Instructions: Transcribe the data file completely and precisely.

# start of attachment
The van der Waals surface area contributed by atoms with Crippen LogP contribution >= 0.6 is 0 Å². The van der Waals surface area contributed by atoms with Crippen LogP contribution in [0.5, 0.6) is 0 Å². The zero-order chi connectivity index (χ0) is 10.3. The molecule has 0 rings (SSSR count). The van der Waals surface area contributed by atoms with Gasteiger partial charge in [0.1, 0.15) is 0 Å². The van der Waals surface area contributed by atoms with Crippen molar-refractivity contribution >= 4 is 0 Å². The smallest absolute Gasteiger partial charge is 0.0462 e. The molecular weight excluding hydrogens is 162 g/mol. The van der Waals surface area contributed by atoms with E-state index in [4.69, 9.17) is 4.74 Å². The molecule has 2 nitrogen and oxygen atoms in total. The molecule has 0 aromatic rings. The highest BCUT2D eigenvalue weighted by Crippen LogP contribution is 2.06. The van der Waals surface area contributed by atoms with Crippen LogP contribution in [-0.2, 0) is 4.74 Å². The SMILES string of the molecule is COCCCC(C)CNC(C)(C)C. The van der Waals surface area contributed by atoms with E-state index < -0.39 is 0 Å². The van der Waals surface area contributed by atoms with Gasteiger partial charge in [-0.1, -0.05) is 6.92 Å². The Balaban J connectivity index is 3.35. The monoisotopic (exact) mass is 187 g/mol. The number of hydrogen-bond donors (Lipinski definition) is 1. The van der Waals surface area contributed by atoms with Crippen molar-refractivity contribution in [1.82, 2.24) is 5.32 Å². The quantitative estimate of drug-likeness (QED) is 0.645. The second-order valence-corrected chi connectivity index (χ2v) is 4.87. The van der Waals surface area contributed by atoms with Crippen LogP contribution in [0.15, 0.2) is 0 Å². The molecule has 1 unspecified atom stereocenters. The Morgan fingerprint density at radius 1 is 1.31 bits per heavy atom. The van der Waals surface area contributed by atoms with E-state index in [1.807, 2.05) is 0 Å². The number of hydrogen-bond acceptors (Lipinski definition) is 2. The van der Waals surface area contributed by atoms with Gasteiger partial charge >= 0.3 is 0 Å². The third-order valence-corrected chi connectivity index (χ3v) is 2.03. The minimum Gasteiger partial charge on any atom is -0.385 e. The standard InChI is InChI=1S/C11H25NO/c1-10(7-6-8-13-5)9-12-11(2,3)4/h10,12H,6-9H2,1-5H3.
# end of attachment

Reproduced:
The van der Waals surface area contributed by atoms with Crippen LogP contribution >= 0.6 is 0 Å². The van der Waals surface area contributed by atoms with Crippen LogP contribution in [0.5, 0.6) is 0 Å². The zero-order chi connectivity index (χ0) is 10.3. The molecule has 0 rings (SSSR count). The van der Waals surface area contributed by atoms with Gasteiger partial charge in [0.1, 0.15) is 0 Å². The van der Waals surface area contributed by atoms with Crippen molar-refractivity contribution >= 4 is 0 Å². The smallest absolute Gasteiger partial charge is 0.0462 e. The molecular weight excluding hydrogens is 162 g/mol. The van der Waals surface area contributed by atoms with E-state index in [4.69, 9.17) is 4.74 Å². The molecule has 2 nitrogen and oxygen atoms in total. The molecule has 0 aromatic rings. The highest BCUT2D eigenvalue weighted by Crippen LogP contribution is 2.06. The van der Waals surface area contributed by atoms with Crippen LogP contribution in [-0.2, 0) is 4.74 Å². The SMILES string of the molecule is COCCCC(C)CNC(C)(C)C. The van der Waals surface area contributed by atoms with E-state index < -0.39 is 0 Å². The van der Waals surface area contributed by atoms with Gasteiger partial charge in [-0.1, -0.05) is 6.92 Å². The Balaban J connectivity index is 3.35. The monoisotopic (exact) mass is 187 g/mol. The number of hydrogen-bond donors (Lipinski definition) is 1. The van der Waals surface area contributed by atoms with Crippen molar-refractivity contribution in [1.82, 2.24) is 5.32 Å². The quantitative estimate of drug-likeness (QED) is 0.645. The second-order valence-corrected chi connectivity index (χ2v) is 4.87. The van der Waals surface area contributed by atoms with Crippen LogP contribution in [0.15, 0.2) is 0 Å². The molecule has 1 unspecified atom stereocenters. The Morgan fingerprint density at radius 1 is 1.31 bits per heavy atom. The van der Waals surface area contributed by atoms with E-state index in [1.807, 2.05) is 0 Å². The number of hydrogen-bond acceptors (Lipinski definition) is 2. The van der Waals surface area contributed by atoms with Gasteiger partial charge >= 0.3 is 0 Å². The third-order valence-corrected chi connectivity index (χ3v) is 2.03. The minimum Gasteiger partial charge on any atom is -0.385 e. The standard InChI is InChI=1S/C11H25NO/c1-10(7-6-8-13-5)9-12-11(2,3)4/h10,12H,6-9H2,1-5H3.